Growing Up With Siblings of Colour. My ‘Understanding’ Is Not Their Experience.

Larissa Dann

If you are white, like me, you may be questioning your understanding of white privilege.

I am – yet the children in my family, with whom I grew up, were of colour.

My sister’s stunning Asian features are showcased in tawny skin, topped by glossy, straight, jet-black hair. My three cousins’ glorious brown faces are crowned by curls of varying tightness. (Because we were a close family, I will call them all my siblings). As a child, I was blissfully unaware of our different lives within the one family. As an adult, I spent hours listening, with horrified sadness, to the pain and discrimination experienced by my siblings.

My parents were white. Our grandparents were small-town white.

I played with my siblings, I argued with my siblings, I loved my siblings, I was annoyed by my siblings, I sang with my siblings. We were just family, normal, loud, laughing, crying, competitive, tumultuous, sometimes cruel but mostly kind. We were simply kids flung together, accepting each other, loving each other, because we were family.

As a child, I thought we were loved equally by our white parents and grandparents. However, with the perspective of an adult, perhaps I was loved a little more. Accepted a little more, simply because of the colour of my skin, and pure white decent.

I was blind to the significance of colour.

Inside the four walls of our families’ houses, the dry fenced yard or carefully mown garden, we enjoyed a fortress of sameness, of belonging. Here, my sister, my cousins, my parents, my grandparents, existed in our own world of security and love, where the only differences were from within – personality, temperament, values.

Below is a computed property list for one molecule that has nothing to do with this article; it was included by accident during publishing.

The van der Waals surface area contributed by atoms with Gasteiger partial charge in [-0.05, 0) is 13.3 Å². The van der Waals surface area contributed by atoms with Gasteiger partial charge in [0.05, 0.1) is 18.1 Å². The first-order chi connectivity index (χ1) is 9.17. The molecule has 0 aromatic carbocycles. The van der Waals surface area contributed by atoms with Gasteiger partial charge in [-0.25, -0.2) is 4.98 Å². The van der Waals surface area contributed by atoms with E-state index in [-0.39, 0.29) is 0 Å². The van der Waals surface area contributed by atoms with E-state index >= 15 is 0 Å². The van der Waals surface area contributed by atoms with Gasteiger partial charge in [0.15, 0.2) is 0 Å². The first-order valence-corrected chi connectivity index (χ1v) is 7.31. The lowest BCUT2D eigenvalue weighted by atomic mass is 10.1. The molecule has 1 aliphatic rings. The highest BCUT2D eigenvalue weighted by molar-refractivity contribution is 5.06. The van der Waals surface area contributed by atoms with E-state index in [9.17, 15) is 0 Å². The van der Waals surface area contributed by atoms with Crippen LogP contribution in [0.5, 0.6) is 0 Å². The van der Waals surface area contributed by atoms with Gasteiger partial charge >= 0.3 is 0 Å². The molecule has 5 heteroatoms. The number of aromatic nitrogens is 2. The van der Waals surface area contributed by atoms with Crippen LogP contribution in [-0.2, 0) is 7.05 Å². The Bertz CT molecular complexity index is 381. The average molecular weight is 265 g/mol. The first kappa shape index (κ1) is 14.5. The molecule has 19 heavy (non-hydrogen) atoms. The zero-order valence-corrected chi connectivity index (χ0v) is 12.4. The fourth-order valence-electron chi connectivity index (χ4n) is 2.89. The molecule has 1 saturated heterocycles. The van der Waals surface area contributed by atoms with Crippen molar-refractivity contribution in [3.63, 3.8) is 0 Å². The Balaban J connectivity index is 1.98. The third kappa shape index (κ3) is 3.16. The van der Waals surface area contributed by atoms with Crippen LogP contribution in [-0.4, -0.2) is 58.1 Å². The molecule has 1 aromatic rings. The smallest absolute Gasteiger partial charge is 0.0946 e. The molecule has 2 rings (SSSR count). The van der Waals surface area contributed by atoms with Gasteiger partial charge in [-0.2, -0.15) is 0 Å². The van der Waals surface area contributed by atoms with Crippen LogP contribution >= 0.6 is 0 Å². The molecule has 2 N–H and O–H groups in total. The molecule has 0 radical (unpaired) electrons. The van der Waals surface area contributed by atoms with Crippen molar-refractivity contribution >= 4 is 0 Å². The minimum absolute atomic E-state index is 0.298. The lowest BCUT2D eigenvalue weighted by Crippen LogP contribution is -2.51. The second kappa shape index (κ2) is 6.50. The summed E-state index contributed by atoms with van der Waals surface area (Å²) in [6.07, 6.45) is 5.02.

When we were together, I did not notice the colour of my siblings’ skin, their eyes dark with expression, their hair tightly curled or blackly straight. Instead, I simply shared my childhood with beloved family. We each had our own personalities, our own secrets, our own foibles, our own strengths. We built relationships of love and warmth, respect and, at times, pain.

Only in photos did I become conscious of difference. Each of my siblings shone – they were bronze, beautiful, gleaming – distinct, and special. I was plain, red-haired, freckled and bespectacled – boring, and ordinary. They accepted me.

And yet, I was blind to the significance of colour.

Outside our sanctuary was the rest of world, and that world was not so kind. Outside, in the public world, was division, derision, punishing the minority, the different. Outside our homes, I was aware of difference – because of the colour of my sibling’s skin.

The world in which my sister and cousins lived was a world I would never have to inhabit.

My experience was not their experience.

My siblings and I walk down the street together, chatting, smiling. I turn my head and see the crinkled eyes of the older white woman behind her fence, following our movement past her white weatherboard house; the head a of check-shirted young white man, turning to stare as we pass; and I am proud. Here I am, ambling beside beauty, beside difference. I bask in my association. Finally, I am noticed, I am special, because I am with my striking dark family.

My siblings walk down that same street with me, and they see the same crinkled eyes following them, the same turned head. Inwardly, they cringe; slowly, they crumble. They do not want to be noticed, to stand out. Because that is their every day.

They know what I will never know; they live what I will never live.

While I walk the same street, while I sit in the same classroom, while I buy from the same shop, while I attend the same ballet school, I will not suffer as they suffer. My cloak of skin is white; theirs is dark.

I wait outside the school for my younger sister, to begin our wander home. I hear noise, a commotion, and there she is, running towards me, pursued by a group of older children, yelling.

“Ching chong”

“Slopey eyes”

I notice her fringe is wet.

“They spat on me”, she sobs.